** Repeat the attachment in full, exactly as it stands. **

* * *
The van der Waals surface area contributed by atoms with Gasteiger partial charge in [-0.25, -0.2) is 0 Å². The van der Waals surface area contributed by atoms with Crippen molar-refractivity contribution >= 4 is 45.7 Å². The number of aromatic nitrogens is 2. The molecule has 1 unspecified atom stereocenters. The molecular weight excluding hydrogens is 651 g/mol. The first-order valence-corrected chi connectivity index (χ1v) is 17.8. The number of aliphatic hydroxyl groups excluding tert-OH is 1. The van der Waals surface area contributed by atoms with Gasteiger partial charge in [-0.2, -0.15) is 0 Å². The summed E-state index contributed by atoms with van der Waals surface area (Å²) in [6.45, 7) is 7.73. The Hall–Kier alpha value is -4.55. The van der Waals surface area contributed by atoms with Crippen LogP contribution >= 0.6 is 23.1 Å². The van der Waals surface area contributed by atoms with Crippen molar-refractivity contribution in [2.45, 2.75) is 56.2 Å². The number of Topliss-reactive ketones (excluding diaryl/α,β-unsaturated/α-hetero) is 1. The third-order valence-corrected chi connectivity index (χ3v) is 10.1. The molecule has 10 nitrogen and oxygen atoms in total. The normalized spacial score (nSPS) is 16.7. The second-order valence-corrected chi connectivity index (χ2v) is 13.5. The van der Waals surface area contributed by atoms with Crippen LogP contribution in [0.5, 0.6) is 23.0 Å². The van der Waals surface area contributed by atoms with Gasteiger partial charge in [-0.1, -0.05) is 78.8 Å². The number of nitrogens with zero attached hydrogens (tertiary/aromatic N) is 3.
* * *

The van der Waals surface area contributed by atoms with Gasteiger partial charge in [-0.25, -0.2) is 0 Å². The van der Waals surface area contributed by atoms with Crippen molar-refractivity contribution >= 4 is 45.7 Å². The number of aromatic nitrogens is 2. The molecule has 1 unspecified atom stereocenters. The molecular weight excluding hydrogens is 651 g/mol. The first-order valence-corrected chi connectivity index (χ1v) is 17.8. The number of aliphatic hydroxyl groups excluding tert-OH is 1. The van der Waals surface area contributed by atoms with Gasteiger partial charge in [-0.2, -0.15) is 0 Å². The summed E-state index contributed by atoms with van der Waals surface area (Å²) in [6.45, 7) is 7.73. The Hall–Kier alpha value is -4.55. The van der Waals surface area contributed by atoms with Crippen LogP contribution >= 0.6 is 23.1 Å². The van der Waals surface area contributed by atoms with Crippen molar-refractivity contribution in [2.45, 2.75) is 56.2 Å². The number of Topliss-reactive ketones (excluding diaryl/α,β-unsaturated/α-hetero) is 1. The third-order valence-corrected chi connectivity index (χ3v) is 10.1. The molecule has 10 nitrogen and oxygen atoms in total. The normalized spacial score (nSPS) is 16.7. The second-order valence-corrected chi connectivity index (χ2v) is 13.5. The van der Waals surface area contributed by atoms with Crippen LogP contribution in [0.5, 0.6) is 23.0 Å². The van der Waals surface area contributed by atoms with Gasteiger partial charge in [-0.1, -0.05) is 78.8 Å². The number of nitrogens with zero attached hydrogens (tertiary/aromatic N) is 3.